The first step is usually to set up a project and bring external support and know-how into the company. In this project, the strategic orientation in sustainability is defined and the fields of action are determined in which the most important levers for sustainable adaptation lie for the company (legal requirements, employer attractiveness, competitive advantages, economic advantages). This means that the basic orientation has been drawn accordingly and measures in the sense of sustainability have possibly already been described. However, the circle is now closed again, and these measures must be taken up, operationalized and executed by competent persons in charge.
It is precisely at this point that decision-makers should answer the question of whether an internal solution can necessarily and exclusively be target-oriented or whether externally purchased resources can represent a smart and cost-efficient solution.
It is conceivable to outsource this area of expertise completely to an external service provider for the time being or even in the medium term, who will take over all the processing fields here and close the gap described between short-term external requirements and available resources.
This can be a cost-efficient option in that only the topics that are to be implemented in line with the sustainability strategy are dealt with in a targeted and modular manner. Moreover, there are no internal costs for training, further education or personnel acquisition. Innovations and market information are actively brought in from outside as expertise.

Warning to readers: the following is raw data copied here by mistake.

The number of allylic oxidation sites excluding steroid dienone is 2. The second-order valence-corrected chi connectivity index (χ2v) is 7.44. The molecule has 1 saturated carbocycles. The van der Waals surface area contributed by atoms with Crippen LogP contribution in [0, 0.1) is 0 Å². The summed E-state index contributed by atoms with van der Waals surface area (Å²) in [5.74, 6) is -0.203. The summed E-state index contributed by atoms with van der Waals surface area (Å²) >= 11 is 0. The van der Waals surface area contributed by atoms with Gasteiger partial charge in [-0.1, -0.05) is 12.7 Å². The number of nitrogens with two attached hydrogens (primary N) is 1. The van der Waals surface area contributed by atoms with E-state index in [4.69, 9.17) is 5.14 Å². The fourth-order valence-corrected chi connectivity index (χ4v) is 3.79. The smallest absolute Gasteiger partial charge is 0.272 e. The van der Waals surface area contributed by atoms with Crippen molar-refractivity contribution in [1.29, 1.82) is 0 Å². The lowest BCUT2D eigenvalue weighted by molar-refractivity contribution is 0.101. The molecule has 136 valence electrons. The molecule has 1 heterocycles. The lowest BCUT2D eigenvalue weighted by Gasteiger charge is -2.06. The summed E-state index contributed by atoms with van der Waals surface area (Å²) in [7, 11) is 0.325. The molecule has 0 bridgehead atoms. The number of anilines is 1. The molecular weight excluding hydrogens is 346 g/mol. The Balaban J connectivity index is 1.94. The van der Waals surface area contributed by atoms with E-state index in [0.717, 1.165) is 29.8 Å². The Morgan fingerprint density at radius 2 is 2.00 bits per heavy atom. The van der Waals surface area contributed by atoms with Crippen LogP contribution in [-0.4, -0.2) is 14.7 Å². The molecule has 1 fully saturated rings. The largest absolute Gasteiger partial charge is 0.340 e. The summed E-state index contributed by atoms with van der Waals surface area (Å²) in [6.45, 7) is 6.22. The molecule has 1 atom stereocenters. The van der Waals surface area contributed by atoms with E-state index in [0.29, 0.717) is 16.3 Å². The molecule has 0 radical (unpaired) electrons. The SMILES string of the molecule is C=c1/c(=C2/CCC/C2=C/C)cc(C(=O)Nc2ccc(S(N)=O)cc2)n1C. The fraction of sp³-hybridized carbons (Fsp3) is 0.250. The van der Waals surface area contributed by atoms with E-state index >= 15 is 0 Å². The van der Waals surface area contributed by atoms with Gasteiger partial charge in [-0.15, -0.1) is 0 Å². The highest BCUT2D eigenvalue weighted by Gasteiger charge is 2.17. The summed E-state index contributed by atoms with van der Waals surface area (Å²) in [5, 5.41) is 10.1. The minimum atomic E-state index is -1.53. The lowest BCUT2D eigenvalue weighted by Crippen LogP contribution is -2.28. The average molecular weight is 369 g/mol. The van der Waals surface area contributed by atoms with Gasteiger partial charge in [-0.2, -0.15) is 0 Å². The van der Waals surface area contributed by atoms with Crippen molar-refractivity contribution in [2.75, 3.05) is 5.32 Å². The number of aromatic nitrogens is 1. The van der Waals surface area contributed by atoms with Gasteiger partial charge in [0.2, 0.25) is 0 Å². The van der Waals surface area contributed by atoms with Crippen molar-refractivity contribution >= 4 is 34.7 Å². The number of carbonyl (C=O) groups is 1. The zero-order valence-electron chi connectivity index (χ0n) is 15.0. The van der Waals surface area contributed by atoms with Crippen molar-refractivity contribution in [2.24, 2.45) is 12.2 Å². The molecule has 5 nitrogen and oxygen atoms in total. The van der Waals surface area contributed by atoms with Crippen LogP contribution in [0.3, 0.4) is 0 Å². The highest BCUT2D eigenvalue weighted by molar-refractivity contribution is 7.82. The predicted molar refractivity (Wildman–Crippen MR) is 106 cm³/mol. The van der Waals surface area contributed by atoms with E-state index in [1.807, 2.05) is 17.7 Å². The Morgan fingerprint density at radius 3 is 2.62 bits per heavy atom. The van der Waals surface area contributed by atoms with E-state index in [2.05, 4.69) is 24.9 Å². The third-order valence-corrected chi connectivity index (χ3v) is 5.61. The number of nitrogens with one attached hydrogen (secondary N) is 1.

This approach is common practice in the CSR environment. Many companies, for example, already use external partners to manage supplier audits, and only the results are fed back into the company.
Keeping the overview
The greatest challenge, however, is to maintain an overview in this multitude of topics and measures. The central goal is to reduce the effort required to provide information at the push of a button for the various target channels/reports, some of which require similar information in a different presentation format.
It would therefore be helpful to have a compass that, in addition to showing the direction, also displays the entire itinerary at the same time. ESG or CSR management systems offer such a compass function. Of course, as in any other good system, it requires appropriate preparatory work and maintenance of the input. However, many of these systems also allow the connection to the own system landscape (ERP for supplier management, risk management system, …) in order to take the right measures in the sustainability jungle and also to be able to measure the progress.
Unfortunately, we often experience an actionism to quickly start something supposedly sustainable for the company. The lack of an overview subsequently ensures that most of the measures, which in case of doubt are quite sensible if not necessary, come to nothing or in the end do not have the impact on sustainability that was promised at the beginning.
Navigating through the jungle
Whether it’s developing the right strategy, planning the measures realistically, implementing the measures with technical and methodological expertise, digitizing processes in sustainability, or even handing over this entire field to a competent partner while still maintaining an overview with one tool – our consultants think strategy and implementation end-to-end and are much more cost-efficient than an internal job setup.
With many years of line experience in this area and as a sustainability first mover, we are much more implementation-oriented and at the same time more long-term oriented than strategy consultancies.
In addition, Adconterra offers a more comprehensive service than competitors from niches that are only committed to certain parts of sustainability, specific industries or targeted issues.